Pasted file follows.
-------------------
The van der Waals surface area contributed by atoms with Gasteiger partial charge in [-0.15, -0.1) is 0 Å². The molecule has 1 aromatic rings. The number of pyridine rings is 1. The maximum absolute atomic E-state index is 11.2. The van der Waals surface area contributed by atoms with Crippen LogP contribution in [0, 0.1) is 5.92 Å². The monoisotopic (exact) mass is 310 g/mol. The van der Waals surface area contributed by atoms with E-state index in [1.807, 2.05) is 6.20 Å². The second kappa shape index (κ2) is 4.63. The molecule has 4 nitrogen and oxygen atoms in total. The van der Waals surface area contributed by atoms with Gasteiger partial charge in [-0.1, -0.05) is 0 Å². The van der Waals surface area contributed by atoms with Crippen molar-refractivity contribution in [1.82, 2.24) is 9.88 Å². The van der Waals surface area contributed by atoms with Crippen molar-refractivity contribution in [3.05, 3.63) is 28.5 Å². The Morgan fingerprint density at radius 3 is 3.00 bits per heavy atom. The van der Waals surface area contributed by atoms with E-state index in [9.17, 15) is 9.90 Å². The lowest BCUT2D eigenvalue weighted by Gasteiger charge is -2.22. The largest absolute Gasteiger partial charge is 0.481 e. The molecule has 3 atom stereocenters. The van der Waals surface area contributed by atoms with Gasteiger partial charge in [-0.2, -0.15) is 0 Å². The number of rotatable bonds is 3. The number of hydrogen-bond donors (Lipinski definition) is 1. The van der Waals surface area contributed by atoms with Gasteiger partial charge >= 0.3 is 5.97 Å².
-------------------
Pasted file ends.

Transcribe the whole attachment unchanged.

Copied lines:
The van der Waals surface area contributed by atoms with Gasteiger partial charge in [-0.15, -0.1) is 0 Å². The molecule has 1 aromatic rings. The number of pyridine rings is 1. The maximum absolute atomic E-state index is 11.2. The van der Waals surface area contributed by atoms with Crippen LogP contribution in [0, 0.1) is 5.92 Å². The monoisotopic (exact) mass is 310 g/mol. The van der Waals surface area contributed by atoms with E-state index in [1.807, 2.05) is 6.20 Å². The second kappa shape index (κ2) is 4.63. The molecule has 4 nitrogen and oxygen atoms in total. The van der Waals surface area contributed by atoms with Gasteiger partial charge in [-0.1, -0.05) is 0 Å². The van der Waals surface area contributed by atoms with Crippen molar-refractivity contribution in [1.82, 2.24) is 9.88 Å². The van der Waals surface area contributed by atoms with Crippen molar-refractivity contribution in [3.05, 3.63) is 28.5 Å². The Morgan fingerprint density at radius 3 is 3.00 bits per heavy atom. The van der Waals surface area contributed by atoms with E-state index in [9.17, 15) is 9.90 Å². The lowest BCUT2D eigenvalue weighted by Gasteiger charge is -2.22. The largest absolute Gasteiger partial charge is 0.481 e. The molecule has 3 atom stereocenters. The van der Waals surface area contributed by atoms with Gasteiger partial charge in [-0.2, -0.15) is 0 Å². The number of rotatable bonds is 3. The number of hydrogen-bond donors (Lipinski definition) is 1. The van der Waals surface area contributed by atoms with Gasteiger partial charge >= 0.3 is 5.97 Å².